Three articles, one message: Texas Republicans are overtly hostile to Hispanics, and they should have consequences to face at the ballot box because of it. This issue has been made all the more clear just in the past few weeks, with the intersection of Victor Carrillo's primary loss, the SBOE vendetta against Hispanic historical figures, and a new report on the changing demographics of Texas.
On primary day, incumbent Republican Railroad Commissioner Victor Carrillo lost in a landslide to an unqualified no-name who had the great luck to be baptized “David Porter.” Carrillo's $600,000 campaign was helpless against the innate distrust of Hispanic last names amongst Republican base voters. In a letter to supporters, Carrillo openly addressed the anti-Hispanic bias that pervades the Republican Party of Texas:
Given the choice between “Porter” and “Carrillo” – unfortunately, the Hispanic-surname was a serious setback from which I could never recover although I did all in my power to overcome this built-in bias. I saw it last time but was able to win because the “non-Carrillo” vote was spread among three Anglo GOP primary opponents instead of just one.
Carrillo goes on to address how this will remain a problem for GOP candidates, particularly as the Hispanic portion of the electorate expands. Luckily for Democrats, I don't think the Republicans are listening. They're too committed to their regressive social agenda to dare read the handwriting on the wall here in Texas.
Memo to independent Hispanic voters: the Republican Party does not want you. They will do all they can to not nominate anyone who looks like you. If the voters had another choice for Place 9 on the Supreme Court of Texas than Eva Guzman and Rose Vela, one wonders if either of them would have prevailed either.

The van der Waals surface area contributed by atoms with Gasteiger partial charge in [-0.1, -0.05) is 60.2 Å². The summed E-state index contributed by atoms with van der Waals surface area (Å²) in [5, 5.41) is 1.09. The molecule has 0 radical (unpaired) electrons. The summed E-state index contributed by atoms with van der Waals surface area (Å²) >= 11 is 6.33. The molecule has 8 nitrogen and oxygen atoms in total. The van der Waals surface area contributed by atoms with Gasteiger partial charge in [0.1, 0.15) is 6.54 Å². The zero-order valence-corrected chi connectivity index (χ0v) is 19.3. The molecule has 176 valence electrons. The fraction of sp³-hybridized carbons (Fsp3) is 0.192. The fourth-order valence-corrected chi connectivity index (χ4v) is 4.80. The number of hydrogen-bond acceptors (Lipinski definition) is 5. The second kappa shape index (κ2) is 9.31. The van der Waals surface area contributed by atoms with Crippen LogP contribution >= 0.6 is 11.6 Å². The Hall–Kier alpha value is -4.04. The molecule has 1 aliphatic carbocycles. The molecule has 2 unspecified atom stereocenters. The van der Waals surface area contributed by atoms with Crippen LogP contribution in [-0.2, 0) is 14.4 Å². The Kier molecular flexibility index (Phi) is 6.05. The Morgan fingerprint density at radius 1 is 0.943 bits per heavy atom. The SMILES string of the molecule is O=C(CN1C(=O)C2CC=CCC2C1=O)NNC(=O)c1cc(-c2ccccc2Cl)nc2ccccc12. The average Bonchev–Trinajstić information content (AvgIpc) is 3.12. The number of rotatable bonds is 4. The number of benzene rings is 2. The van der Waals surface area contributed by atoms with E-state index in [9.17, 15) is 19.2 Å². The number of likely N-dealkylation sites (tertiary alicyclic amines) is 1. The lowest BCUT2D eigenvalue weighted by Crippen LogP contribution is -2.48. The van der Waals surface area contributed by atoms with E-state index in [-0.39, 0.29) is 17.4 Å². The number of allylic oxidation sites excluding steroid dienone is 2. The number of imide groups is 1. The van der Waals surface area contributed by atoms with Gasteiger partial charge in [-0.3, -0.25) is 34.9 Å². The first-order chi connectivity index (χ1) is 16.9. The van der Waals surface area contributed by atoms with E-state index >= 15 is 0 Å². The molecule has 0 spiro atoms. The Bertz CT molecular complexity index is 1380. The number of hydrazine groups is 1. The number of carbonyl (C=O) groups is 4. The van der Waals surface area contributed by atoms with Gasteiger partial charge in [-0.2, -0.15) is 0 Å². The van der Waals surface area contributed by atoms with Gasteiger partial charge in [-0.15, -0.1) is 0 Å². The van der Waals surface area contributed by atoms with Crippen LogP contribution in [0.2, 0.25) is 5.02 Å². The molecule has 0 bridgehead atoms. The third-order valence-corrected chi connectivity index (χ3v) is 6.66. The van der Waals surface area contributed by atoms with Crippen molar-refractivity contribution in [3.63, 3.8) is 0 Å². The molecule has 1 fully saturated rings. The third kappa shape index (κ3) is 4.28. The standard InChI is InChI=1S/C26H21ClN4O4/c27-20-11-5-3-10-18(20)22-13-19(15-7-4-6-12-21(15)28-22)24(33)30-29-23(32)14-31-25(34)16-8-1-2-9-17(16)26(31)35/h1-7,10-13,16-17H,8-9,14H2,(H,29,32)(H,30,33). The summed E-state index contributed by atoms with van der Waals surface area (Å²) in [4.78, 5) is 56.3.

The anti-Hispanic bias of Texas Republicans was again on display last week at the State Board of Education meeting as important Hispanic figures were struck from the history books. Heroes who fought at the Alamo were removed in favor of a Confederate general who later served as President of Texas A&M. “A fine gentleman,” McElroy called him.
After hours of such debate, Democratic SBOE member Mary Helen Berlanga had had enough and let the Republican-dominated Board hear it:
“You complained about the lists (of Hispanic figures) being too long … And now it looks like you're able to put in the names all of these people, God knows who they are,” [Berlanga] said. “So I've had it … I'm leaving for the evening. Everyone can go ahead and remove the Tejanos who died at the Alamo and we can all pretend that we live in white America and Hispanics don't exist.”
Conservatives simply will not face facts that Texas will in future years be majority Hispanic, Berlanga said. And Hispanic children need to learn their own heritage, which would also benefit all races. “They just aren't facing the figures dealing with the population of our state,” she said.
Most disgusting? Don McLeroy–who shepherded many of these anti-Hispanic changes through–was defeated in his primary two weeks ago. Yet he still sits on the board through the end of his term, now with even less reason not to further destroy public education.